As a rather typical baby-boomer/ adolescent of the 1960s, I was an enthusiastic reader of the daily 4-panel comic strip “Peanuts,” conceived and drawn by Charles Schulz.  I imbibed much of the wit and sarcasm of the strip and made it my own (to my occasional detriment).  I was entirely at home with the ever lonely  perpetual fall-guy, loser Charlie Brown, his very strange dog Snoopy, the domineering and often crabby Lucy, the philosophical and thoughtful Linus (my personal favorite), and the rest of the regular gang.  At various times, and in various guises, these characters where Schulz’ alter-egos, or real life “adversaries” caricatured.  Michaelis has written a detailed and thorough biography of Schulz, the retiring and reticent barber’s son from the Minnesota Twin Cities, whose lifelong aspiration, even from smallest childhood, was to be a cartoonist, and at which he achieved worldwide fame and remarkable wealth.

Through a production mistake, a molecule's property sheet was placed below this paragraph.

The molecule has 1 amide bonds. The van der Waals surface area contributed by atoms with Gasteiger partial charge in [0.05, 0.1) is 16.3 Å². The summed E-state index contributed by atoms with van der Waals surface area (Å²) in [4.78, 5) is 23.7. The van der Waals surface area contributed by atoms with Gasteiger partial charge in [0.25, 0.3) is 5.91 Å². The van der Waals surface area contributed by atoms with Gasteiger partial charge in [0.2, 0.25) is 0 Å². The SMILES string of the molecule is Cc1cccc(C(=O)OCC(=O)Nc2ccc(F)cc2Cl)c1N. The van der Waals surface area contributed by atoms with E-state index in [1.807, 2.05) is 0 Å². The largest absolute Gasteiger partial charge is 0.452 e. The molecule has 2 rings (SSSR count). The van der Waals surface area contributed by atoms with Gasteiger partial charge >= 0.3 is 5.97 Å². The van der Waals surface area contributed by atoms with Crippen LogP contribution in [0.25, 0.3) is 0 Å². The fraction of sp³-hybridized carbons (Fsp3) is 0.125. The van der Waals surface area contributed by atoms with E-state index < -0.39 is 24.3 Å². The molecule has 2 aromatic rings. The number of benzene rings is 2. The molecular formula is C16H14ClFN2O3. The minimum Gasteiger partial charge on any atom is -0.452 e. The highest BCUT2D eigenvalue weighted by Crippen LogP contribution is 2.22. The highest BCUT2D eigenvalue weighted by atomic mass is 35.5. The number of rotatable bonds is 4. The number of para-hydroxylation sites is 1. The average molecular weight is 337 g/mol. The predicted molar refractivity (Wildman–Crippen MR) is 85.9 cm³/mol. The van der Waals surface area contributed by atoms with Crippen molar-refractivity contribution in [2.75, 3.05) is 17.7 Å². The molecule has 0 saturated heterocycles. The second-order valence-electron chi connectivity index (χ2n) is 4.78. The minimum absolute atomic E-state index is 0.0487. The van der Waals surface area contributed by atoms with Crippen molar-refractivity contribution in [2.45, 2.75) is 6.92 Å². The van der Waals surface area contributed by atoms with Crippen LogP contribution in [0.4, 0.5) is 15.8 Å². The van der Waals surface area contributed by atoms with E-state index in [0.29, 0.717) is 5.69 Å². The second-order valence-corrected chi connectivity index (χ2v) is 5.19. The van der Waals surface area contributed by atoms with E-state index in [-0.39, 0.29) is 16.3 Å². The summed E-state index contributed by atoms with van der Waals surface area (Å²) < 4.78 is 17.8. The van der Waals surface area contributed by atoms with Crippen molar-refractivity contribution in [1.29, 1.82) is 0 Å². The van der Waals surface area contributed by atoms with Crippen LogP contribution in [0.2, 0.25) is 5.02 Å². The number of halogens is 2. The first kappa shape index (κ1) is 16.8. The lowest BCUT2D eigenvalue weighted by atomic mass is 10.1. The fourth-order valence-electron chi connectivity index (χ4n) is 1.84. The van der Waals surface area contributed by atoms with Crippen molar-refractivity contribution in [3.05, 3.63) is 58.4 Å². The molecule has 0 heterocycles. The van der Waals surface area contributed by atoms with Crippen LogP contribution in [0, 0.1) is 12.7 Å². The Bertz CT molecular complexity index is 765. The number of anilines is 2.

Schulz (1923-2000) grew up in an emotionally non-demonstrative family, an only child, and was reclusive and reserved from childhood--in marked contrast to his country cousins who were loud, brusque, and verbally bellicose--all the things “Sparky” (for such was his nickname) was not.  This made the frequent Sunday visits with the extended family painful and exceptionally uncomfortable for him.  His father, like Charlie Brown’s, was a neighborhood barber of modest ambitions.